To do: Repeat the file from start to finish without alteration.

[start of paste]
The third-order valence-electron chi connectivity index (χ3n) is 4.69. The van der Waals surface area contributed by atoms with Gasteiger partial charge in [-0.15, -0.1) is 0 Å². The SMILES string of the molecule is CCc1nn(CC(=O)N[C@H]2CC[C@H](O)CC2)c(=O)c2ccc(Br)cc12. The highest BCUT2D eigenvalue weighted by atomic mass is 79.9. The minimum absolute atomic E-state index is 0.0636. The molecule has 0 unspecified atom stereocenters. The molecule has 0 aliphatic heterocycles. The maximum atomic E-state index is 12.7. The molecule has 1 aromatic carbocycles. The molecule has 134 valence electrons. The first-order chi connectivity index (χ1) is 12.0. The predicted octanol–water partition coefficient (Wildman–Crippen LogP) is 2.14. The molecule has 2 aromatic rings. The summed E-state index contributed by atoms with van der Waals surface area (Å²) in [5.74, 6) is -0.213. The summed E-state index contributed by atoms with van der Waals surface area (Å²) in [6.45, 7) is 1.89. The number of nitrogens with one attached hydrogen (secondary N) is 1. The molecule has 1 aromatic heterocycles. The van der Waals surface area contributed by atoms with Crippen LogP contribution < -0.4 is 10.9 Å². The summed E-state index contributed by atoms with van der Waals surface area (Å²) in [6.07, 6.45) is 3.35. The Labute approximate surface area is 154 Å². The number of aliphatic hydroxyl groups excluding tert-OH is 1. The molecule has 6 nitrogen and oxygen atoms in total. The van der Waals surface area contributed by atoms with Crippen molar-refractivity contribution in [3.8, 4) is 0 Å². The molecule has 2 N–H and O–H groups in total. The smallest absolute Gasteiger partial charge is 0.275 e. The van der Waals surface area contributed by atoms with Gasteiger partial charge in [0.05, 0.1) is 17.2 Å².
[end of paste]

The third-order valence-electron chi connectivity index (χ3n) is 4.69. The van der Waals surface area contributed by atoms with Gasteiger partial charge in [-0.15, -0.1) is 0 Å². The SMILES string of the molecule is CCc1nn(CC(=O)N[C@H]2CC[C@H](O)CC2)c(=O)c2ccc(Br)cc12. The highest BCUT2D eigenvalue weighted by atomic mass is 79.9. The minimum absolute atomic E-state index is 0.0636. The molecule has 0 unspecified atom stereocenters. The molecule has 0 aliphatic heterocycles. The maximum atomic E-state index is 12.7. The molecule has 1 aromatic carbocycles. The molecule has 134 valence electrons. The first-order chi connectivity index (χ1) is 12.0. The predicted octanol–water partition coefficient (Wildman–Crippen LogP) is 2.14. The molecule has 2 aromatic rings. The summed E-state index contributed by atoms with van der Waals surface area (Å²) in [5.74, 6) is -0.213. The summed E-state index contributed by atoms with van der Waals surface area (Å²) in [6.45, 7) is 1.89. The number of nitrogens with one attached hydrogen (secondary N) is 1. The molecule has 1 aromatic heterocycles. The van der Waals surface area contributed by atoms with Crippen LogP contribution < -0.4 is 10.9 Å². The summed E-state index contributed by atoms with van der Waals surface area (Å²) in [6.07, 6.45) is 3.35. The Labute approximate surface area is 154 Å². The number of aliphatic hydroxyl groups excluding tert-OH is 1. The molecule has 6 nitrogen and oxygen atoms in total. The van der Waals surface area contributed by atoms with Crippen molar-refractivity contribution in [3.8, 4) is 0 Å². The molecule has 2 N–H and O–H groups in total. The smallest absolute Gasteiger partial charge is 0.275 e. The van der Waals surface area contributed by atoms with Gasteiger partial charge in [0.05, 0.1) is 17.2 Å².